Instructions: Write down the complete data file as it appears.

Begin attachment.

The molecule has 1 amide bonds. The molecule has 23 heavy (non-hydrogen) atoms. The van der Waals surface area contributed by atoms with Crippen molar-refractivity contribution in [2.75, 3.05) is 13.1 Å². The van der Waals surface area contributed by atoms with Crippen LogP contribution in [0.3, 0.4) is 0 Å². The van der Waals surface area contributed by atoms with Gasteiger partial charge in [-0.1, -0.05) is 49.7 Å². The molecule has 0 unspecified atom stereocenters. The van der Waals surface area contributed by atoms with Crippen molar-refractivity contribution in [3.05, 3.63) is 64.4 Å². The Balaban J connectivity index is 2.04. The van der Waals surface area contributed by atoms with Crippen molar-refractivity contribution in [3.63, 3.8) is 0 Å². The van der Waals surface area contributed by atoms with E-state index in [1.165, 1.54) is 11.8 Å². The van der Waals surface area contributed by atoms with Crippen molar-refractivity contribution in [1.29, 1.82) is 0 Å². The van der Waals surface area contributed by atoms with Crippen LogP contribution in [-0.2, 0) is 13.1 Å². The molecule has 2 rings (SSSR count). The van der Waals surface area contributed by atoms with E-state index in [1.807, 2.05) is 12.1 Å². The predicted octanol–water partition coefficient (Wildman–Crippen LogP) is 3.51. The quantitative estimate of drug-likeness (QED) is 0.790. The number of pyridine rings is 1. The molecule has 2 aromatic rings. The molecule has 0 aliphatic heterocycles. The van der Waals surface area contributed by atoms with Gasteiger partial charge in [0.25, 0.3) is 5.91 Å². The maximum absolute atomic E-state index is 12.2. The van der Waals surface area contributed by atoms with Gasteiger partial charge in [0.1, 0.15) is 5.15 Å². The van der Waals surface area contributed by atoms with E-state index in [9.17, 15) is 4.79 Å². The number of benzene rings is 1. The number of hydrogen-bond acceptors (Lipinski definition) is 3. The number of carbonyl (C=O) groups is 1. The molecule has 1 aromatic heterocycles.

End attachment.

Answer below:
The molecule has 1 amide bonds. The molecule has 23 heavy (non-hydrogen) atoms. The van der Waals surface area contributed by atoms with Crippen molar-refractivity contribution in [2.75, 3.05) is 13.1 Å². The van der Waals surface area contributed by atoms with Crippen LogP contribution in [0.3, 0.4) is 0 Å². The van der Waals surface area contributed by atoms with Gasteiger partial charge in [-0.1, -0.05) is 49.7 Å². The molecule has 0 unspecified atom stereocenters. The van der Waals surface area contributed by atoms with Crippen molar-refractivity contribution in [3.05, 3.63) is 64.4 Å². The Balaban J connectivity index is 2.04. The van der Waals surface area contributed by atoms with Crippen molar-refractivity contribution in [3.63, 3.8) is 0 Å². The van der Waals surface area contributed by atoms with E-state index in [1.165, 1.54) is 11.8 Å². The van der Waals surface area contributed by atoms with Crippen molar-refractivity contribution in [1.29, 1.82) is 0 Å². The van der Waals surface area contributed by atoms with Crippen LogP contribution in [-0.2, 0) is 13.1 Å². The molecule has 2 rings (SSSR count). The van der Waals surface area contributed by atoms with E-state index in [1.807, 2.05) is 12.1 Å². The predicted octanol–water partition coefficient (Wildman–Crippen LogP) is 3.51. The quantitative estimate of drug-likeness (QED) is 0.790. The number of pyridine rings is 1. The molecule has 2 aromatic rings. The molecule has 0 aliphatic heterocycles. The van der Waals surface area contributed by atoms with Gasteiger partial charge in [0.25, 0.3) is 5.91 Å². The maximum absolute atomic E-state index is 12.2. The van der Waals surface area contributed by atoms with Gasteiger partial charge in [0.1, 0.15) is 5.15 Å². The van der Waals surface area contributed by atoms with E-state index in [9.17, 15) is 4.79 Å². The number of benzene rings is 1. The number of hydrogen-bond acceptors (Lipinski definition) is 3. The number of carbonyl (C=O) groups is 1. The molecule has 1 aromatic heterocycles.